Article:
Meet the Speakers 2020: Maggie Malone

Meet the Speakers 2020: Maggie Malone
February 24, 2020 CG Futures


Maggie Malone recently moved over to Illumination Entertainment as Executive Producer, after having served as the head of creative affairs and part of the studio leadership team at the Walt Disney Animation Studios for thirteen years. Having worked on the Academy award-winning films of Zootopia, Frozen and Big Hero 6, as well as Moana, Wreck-It Ralph, Tangled, Winnie the Pooh, The Princess and the Frog, Meet the Robinsons, Ralph Breaks the Internet, Frozen 2 and the Tinker Bell films of the DisneyToons Studio division.

Q: Can you briefly walk me through your story – how did you get your start in the industry? What’s your current role like?

A: I started out working in play programming in New York, and as a script reader. I transitioned into Development when I moved to Los Angeles and started working as an assistant on the movie Seabiscuit. I always loved animation and got my first real taste, when I found the manuscript to the lovely book, the TALE OF DESPEREAUX, which my boss Gary Ross brought to Universal and ultimately produced as an animated feature. In that time, I “got into the hat,” the Walt Disney Animation Studios building (it has a sorcerer’s apprentice hat attached to the building). When Disney had an opening in their development department, I was lucky to be hired as a Creative Executive. I went on to work on fifteen features, and in the thirteen years I worked there, I grew to become a part of the studio leadership of the division as the Head of Creative Affairs. In 2017, I moved over to Illumination Entertainment, where I currently work as an Executive Producer, creatively overseeing a small subset slate of films.

Q: Tell us about your work. What are you most proud of?

A: I’m known for finding, hiring and introducing writers to the work of feature animation. I am a teacher of story and master of the endless creative dinner party, in which I try to get creative people (directors, writers, story board artists, etc.) to have a good time, and in so doing, create movies out of nothing on a corporation’s timeline. It’s like being a creative camp counselor. I am most proud of my work on the Tinker Bell franchise films of the Disneytoons Studio division of the Walt Disney Company; and helping crack the stories of: Wreck it Ralph, Wreck it Ralph Breaks the Internet, Moana, Zootopia, Frozen and Big Hero 6 (to name my faves).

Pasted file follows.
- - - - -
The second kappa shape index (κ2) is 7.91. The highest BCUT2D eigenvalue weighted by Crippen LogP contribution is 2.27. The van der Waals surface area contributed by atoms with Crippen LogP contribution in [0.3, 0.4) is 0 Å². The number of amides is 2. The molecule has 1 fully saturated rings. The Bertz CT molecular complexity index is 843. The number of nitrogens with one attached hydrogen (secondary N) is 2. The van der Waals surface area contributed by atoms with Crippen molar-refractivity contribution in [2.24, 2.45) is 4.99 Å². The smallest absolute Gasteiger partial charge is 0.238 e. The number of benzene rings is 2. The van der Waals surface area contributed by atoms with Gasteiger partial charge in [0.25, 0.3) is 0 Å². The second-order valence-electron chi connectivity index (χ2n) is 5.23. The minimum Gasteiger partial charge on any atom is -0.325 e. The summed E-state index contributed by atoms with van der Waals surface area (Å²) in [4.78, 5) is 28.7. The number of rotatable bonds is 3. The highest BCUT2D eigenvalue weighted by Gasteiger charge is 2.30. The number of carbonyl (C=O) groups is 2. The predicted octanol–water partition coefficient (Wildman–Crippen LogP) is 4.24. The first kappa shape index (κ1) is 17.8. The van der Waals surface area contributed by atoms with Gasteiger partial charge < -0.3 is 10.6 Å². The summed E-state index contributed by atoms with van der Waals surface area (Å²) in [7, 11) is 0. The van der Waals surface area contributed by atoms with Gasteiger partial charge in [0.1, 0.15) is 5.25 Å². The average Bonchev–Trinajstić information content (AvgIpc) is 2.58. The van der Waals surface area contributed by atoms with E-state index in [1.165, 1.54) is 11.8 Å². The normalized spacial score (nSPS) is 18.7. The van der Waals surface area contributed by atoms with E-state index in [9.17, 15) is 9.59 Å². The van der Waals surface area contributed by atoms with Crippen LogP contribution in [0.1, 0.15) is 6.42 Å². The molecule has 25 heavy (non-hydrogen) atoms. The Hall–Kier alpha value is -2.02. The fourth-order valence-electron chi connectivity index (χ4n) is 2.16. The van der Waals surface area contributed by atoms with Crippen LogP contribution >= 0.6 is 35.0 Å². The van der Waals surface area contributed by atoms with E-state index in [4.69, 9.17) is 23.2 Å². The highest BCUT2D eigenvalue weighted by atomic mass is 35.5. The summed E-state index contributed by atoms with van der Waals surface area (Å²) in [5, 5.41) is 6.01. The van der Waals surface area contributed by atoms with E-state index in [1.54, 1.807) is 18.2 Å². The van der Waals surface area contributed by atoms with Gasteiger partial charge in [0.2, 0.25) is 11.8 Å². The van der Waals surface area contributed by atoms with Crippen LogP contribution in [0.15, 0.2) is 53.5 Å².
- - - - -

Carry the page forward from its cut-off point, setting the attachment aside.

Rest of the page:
Q: Has it been a smooth road? If not, what were some of the struggles along the way? Any advice for others?

A: I suppose relatively smooth, but I lost a lot of sleep when I was younger feeling I wasn’t being taken seriously by older dudes in management. I had a hard time being heard and being one of the few women at the table. I didn’t understand the importance of my own voice. I worried about what other people thought. I hid my light. I didn’t realize how powerful my opinion was when it mattered most to understanding our movie-going audience, in my 20s.

At bigger companies, it’s hard to learn how to “speak so you are heard”. There is not one formula, but it’s something like:

  • Speak clearly, think about what your audience cares about.
  • Speak with conviction, but not with so much passion that the decision makers think that your judgement is clouded. I imagine that last bit also works well for playing poker.
  • Also, find people who “get” you and support you, and they can do some of the pitching for you and your work!

Q: What’s one random fact that people would be surprised to know about you?

A: I used to be an aerobics instructor, which was actually great training for my career 🙂 I learned how to motivate large groups of tired people to work harder and longer than they wanted to.

Q: Any final words of advice?

A: The weirdest stuff helps in job interviews; you just never know. Don’t be bashful about your hobbies and what makes you “nerd out.” I’ve had directors and writers bond and become lifelong work partners over their shared love of: GI Joe, The Simpsons, Jaws, and playing the trombone.


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